- The Wire: Omar. Except the "irresistible to women" part.
- The Yeralash short "Whom to be?" is about a boy's family telling him what they wanted to be at his age, only to hear that he wants to be a gangster (The New Russia in The '90s was that kind of time). Suddenly, the chief gangster of the neighborhood flies through their window, alight after another bomb in his car, and tells the boy "You better dream about being an astronaut".
- The Trope Namer comes from Geto Boys' song "Damn It Feels Good to Be a Gangsta" used in Office Space, probably one of the three songs the group is known for. The song is a reconstruction of the trope, describing how a "real" gangsta should be (cool, hard-working, not starting fights but able to win one if needed) while calling out "fake" ones who talk big but can't back up their words. In the end, the song also compares the President of the United States to a gangster. The Geto Boys also deconstruct it themselves in "Mind Playing Tricks On Me", a harrowing depiction of what it's like to be a paranoid, guilt-ridden drug dealer.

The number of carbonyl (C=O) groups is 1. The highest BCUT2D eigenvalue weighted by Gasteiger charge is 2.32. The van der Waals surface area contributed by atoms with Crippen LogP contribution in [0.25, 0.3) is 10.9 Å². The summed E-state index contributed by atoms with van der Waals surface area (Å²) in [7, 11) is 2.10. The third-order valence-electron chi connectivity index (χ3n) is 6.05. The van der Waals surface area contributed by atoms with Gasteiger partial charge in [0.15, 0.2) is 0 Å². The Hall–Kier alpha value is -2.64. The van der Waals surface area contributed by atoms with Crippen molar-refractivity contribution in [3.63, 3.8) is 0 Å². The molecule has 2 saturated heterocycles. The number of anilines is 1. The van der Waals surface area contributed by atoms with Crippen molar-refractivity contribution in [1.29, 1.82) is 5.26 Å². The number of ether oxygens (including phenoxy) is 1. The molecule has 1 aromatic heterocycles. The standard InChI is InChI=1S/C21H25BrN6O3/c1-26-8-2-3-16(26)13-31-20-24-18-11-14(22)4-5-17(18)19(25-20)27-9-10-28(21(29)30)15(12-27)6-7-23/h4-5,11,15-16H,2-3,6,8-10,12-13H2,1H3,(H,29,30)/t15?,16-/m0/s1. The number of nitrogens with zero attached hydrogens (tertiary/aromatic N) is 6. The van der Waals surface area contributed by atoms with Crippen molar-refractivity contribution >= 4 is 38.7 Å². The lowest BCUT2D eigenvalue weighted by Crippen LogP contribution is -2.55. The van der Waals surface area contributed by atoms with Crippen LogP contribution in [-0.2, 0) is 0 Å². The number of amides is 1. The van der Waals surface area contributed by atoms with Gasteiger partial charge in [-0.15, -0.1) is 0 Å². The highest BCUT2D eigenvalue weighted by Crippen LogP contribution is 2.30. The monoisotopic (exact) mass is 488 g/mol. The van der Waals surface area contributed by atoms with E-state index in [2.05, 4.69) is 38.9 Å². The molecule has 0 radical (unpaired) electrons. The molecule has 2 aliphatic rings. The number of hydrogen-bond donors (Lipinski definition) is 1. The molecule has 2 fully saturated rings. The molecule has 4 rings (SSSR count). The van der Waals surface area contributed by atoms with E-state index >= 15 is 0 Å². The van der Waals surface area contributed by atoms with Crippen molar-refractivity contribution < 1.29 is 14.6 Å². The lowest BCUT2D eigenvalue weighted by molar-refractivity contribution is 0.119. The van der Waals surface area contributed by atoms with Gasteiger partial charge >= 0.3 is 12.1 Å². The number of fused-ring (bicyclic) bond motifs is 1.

- Grandmaster Flash and the Furious Five deconstructed it before gangsta rap was even a thing with "The Message" by making it clear that while the thug life is definitely attractive when you're young, poor, and don't see the point of school and don't want to be a working stiff who can never make ends meet, it will have violent, humiliating, and life-ruining consequences.
- The Notorious B.I.G.'s Ready to Die both plays it straight and deconstructs it, in that the first part of the album is comprised of the protagonist rapping about the issues he faces getting to the top, including his bleak surroundings ("Things Done Changed"), criminality ("Gimme the Loot"), people out to get him ("Warning"), and the fact that he can die at any moment ("Ready to Die"). Only after he has made it do we get songs like "Juicy", "Big Poppa", and "One More Chance", which play it straight. Even then, however, the album talks about how being a gangster (and a celebrity) means he can't trust anybody ("Me and My Bitch") and how everything now is a struggle ("Everyday Struggle"). Eventually, on the album's last track ("Suicidal Thoughts"), he contemplates whether it's worth living at all.